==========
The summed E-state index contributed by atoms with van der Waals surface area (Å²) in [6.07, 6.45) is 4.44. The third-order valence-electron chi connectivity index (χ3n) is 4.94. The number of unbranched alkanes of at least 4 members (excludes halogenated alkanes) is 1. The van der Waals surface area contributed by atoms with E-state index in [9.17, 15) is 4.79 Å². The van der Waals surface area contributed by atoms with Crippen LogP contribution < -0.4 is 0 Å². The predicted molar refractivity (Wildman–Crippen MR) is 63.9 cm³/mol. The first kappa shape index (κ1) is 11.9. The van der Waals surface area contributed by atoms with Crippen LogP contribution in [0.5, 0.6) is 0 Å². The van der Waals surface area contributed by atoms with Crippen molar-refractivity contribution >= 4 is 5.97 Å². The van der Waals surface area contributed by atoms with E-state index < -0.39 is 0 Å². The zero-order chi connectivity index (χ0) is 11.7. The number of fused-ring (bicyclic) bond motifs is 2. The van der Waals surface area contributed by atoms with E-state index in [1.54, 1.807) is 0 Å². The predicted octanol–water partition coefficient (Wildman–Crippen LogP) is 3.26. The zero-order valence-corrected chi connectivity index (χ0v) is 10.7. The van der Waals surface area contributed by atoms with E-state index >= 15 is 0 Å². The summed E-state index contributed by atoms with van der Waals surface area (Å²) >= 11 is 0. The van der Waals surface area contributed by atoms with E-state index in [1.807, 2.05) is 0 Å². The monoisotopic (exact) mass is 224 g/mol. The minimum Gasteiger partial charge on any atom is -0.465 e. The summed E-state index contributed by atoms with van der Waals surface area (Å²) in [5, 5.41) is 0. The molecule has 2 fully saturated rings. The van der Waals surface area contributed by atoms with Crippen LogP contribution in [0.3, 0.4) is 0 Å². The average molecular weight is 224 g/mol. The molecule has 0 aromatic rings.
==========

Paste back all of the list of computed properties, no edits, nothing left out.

The summed E-state index contributed by atoms with van der Waals surface area (Å²) in [6.07, 6.45) is 4.44. The third-order valence-electron chi connectivity index (χ3n) is 4.94. The number of unbranched alkanes of at least 4 members (excludes halogenated alkanes) is 1. The van der Waals surface area contributed by atoms with E-state index in [9.17, 15) is 4.79 Å². The van der Waals surface area contributed by atoms with Crippen LogP contribution < -0.4 is 0 Å². The predicted molar refractivity (Wildman–Crippen MR) is 63.9 cm³/mol. The first kappa shape index (κ1) is 11.9. The van der Waals surface area contributed by atoms with Crippen LogP contribution in [0.5, 0.6) is 0 Å². The van der Waals surface area contributed by atoms with Crippen molar-refractivity contribution >= 4 is 5.97 Å². The van der Waals surface area contributed by atoms with E-state index < -0.39 is 0 Å². The zero-order chi connectivity index (χ0) is 11.7. The number of fused-ring (bicyclic) bond motifs is 2. The van der Waals surface area contributed by atoms with E-state index in [1.54, 1.807) is 0 Å². The predicted octanol–water partition coefficient (Wildman–Crippen LogP) is 3.26. The zero-order valence-corrected chi connectivity index (χ0v) is 10.7. The van der Waals surface area contributed by atoms with E-state index >= 15 is 0 Å². The summed E-state index contributed by atoms with van der Waals surface area (Å²) >= 11 is 0. The van der Waals surface area contributed by atoms with E-state index in [1.807, 2.05) is 0 Å². The monoisotopic (exact) mass is 224 g/mol. The minimum Gasteiger partial charge on any atom is -0.465 e. The summed E-state index contributed by atoms with van der Waals surface area (Å²) in [5, 5.41) is 0. The molecule has 2 fully saturated rings. The van der Waals surface area contributed by atoms with Crippen LogP contribution in [0.3, 0.4) is 0 Å². The average molecular weight is 224 g/mol. The molecule has 0 aromatic rings.